CAMPUS NATIONALISM : The student agitation has to be seen from a perspective of their aspirations, their academic freedom and the dreams for an ideal
The term ‘nationalism,’ when applied as a historical concept, admits no simple definition. That nationalism is “devotion to the interests of a certain country and belief that it is better and more important than other countries” may not hold good these days when the very concepts of nation, nationality and nationalism are undergoing a metamorphosis.
Forces of liberalisation and globalisation, in their trail in recent decades, have broken the narrow confines of conventional borders and prompted hitherto closeted countries to open up to new vistas of international understanding, thereby making the borders redundant. Inclusive growth patterns in the conventional confines of individual countries has given way to the modern concept of ‘universalism,’ affirming the faith in the dictum of maximum welfare to the largest number of people of the world.
Nationalism is a modern, Europe-centric concept and has come up as a corollary to the rise of nation states at the opening phase of the modern period in Europe, post the Renaissance and the Reformation movements. Countries like Spain, Portugal, France and England, were the first to became full-fledged nation states by the 16th century based on the idea that people with a common race, religion, language and contiguous land mass should form into a nation. The emergence of national states changed the medieval concept of polity and governance, giving way to the new national king with a national government and a national standing army.
Thanks to the efforts of Otto von Bismarck in Germany, and leaders like Mazzini, Garibaldi and Cavour in Italy, these countries too became nation states by the late 19th century. However, Nazism’s epic nationalism in later decades, though appealing to the common man, was wrought with political catastrophe. The Germans still suffer the humiliation of defeat in WW II. Therefore, it is not as though nationalism is a panacea for all political ills.
The numerous revolutions from the beginning of the modern period in Europe – the Dutch Declaration of the Rights of Man (1581), the Puritan Revolution in 17th century England, the American revolution, the French Revolution of 1789 – were great harbingers of nationalism. The rise of the romantic phase of nationalism with the feeling, “my country is always right; and it will never do wrong” was the result of this revolution that impacted many countries, including India during its freedom struggle.
Recent reports of protest and violence at several university campuses have brought back nationalism to the debating table. We now hear of punishments meted out by the university authorities with fines, expulsions and rustication of students due to certain activities perceived as ‘anti-national’.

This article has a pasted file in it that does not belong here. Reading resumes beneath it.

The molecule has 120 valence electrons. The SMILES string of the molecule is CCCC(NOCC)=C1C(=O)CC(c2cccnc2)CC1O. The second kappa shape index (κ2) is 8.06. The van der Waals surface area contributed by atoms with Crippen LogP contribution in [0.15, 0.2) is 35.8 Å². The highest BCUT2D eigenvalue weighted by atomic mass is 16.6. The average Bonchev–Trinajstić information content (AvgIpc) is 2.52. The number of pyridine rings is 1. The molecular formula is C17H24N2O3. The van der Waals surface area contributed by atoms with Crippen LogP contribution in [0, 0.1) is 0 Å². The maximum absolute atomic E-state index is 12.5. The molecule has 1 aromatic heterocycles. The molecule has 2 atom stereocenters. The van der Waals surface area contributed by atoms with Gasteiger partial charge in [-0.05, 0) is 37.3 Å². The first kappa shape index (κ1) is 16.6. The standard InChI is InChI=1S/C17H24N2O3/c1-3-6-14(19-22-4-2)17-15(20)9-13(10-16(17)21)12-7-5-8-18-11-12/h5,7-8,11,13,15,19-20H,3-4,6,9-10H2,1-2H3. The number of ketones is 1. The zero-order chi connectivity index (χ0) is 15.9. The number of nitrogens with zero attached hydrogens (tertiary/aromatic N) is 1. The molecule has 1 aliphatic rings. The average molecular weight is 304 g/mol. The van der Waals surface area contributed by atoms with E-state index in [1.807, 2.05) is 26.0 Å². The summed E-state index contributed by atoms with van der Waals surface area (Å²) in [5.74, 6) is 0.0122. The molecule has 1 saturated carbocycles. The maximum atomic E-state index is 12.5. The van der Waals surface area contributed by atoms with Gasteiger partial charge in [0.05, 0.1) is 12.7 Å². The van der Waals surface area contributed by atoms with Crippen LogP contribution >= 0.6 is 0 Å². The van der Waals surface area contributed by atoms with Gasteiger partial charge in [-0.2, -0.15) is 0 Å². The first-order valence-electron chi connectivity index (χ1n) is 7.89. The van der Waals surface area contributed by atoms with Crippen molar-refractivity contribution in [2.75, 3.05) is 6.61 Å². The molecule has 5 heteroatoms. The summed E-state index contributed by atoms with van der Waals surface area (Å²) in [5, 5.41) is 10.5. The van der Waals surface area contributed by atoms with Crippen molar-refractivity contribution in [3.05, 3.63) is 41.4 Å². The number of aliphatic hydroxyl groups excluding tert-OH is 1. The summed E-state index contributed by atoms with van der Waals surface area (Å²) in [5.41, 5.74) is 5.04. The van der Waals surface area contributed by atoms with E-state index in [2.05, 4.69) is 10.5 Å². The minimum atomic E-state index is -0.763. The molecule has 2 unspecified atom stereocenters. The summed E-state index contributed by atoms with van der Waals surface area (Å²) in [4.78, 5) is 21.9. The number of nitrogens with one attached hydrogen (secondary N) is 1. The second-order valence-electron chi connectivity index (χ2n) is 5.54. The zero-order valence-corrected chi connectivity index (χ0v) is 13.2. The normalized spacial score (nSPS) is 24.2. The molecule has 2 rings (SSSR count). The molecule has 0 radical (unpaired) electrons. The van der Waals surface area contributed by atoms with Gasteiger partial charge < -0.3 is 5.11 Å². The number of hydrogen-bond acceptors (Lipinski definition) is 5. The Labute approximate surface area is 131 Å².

At the centre of a political row over the sedition case filed against its Students’ Union President, JNU is said to be actively considering the suggestion made by ex-servicemen to showcase a battle tank on the university premises to “instill nationalism among its students.” They are also said to have suggested raising an Army Memorial and a “Wall of Fame” to commemorate the soldiers who lost their lives fighting for the country.
What is more amusing is that the Ministry of Human Resource Development is contemplating giving lessons in nationalism to the university students. One novel idea mooted is to make all Central universities fly the national flag on a high mast in their campuses to help understand the significance of nationalism.
It is the impatience in pursuance of an ideal nationalism that suits the aspirations of today’s youth that has been the cause of agitations in campuses, and not the lack of understanding of nationalism as the war veterans and the present political leadership seem to think.
Nationalism for the present day youth, particularly in universities and colleges, appears to be not the same as it is understood by the earlier generations. For example, Parliament – the gift of independence – is a “temple of democracy” for the entire generation immediately after independence. However, 70 years since, when criminals, law-breakers and bank defaulters are crowding the same “temple,” the youth perceives it not more than an edifice with stone and concrete, with no emotional connect.
To them, the Constitution is more meaningful and Republic Day is more significant than Independence Day. Che Guevara, the Argentinian hero, inspires them more, while Martin Luther King, Mandela and Fidel Castro evoke their admiration. They are increasingly drawn to progressive literature of every genre and timeless classics in political philosophy. The Social Contract, The Spirit of the Laws and books that espouse the cause of ideal socio-political set up and internationalism are passionately read.
Even Rabindranath Tagore could not escape the accusations of being ‘anti-national’ in some of his utterances and writings. For the use of words “…the dispenser of justice” in his poem Jana Gana Mana, he was to defend himself as “that dispenser of justice can never be George V or George VI or any other George.” His critics have ignored Tagore’s oft repeated statement: “I am an Internationalist. I can live anywhere.”
The emerging campus nationalism and the student agitation in universities has to be seen from a larger perspective – of their aspirations, their unbridled academic freedom with which they are taught to work, their dreams for an ideal society and the impatience they have to quick fix the societal ills – which differentiates them from their earlier counterparts. It is this restlessness that has to be addressed before attempting to set up any emotive symbols to instill nationalism in campuses.
(The writer is retired professor of History, University of Hyderabad)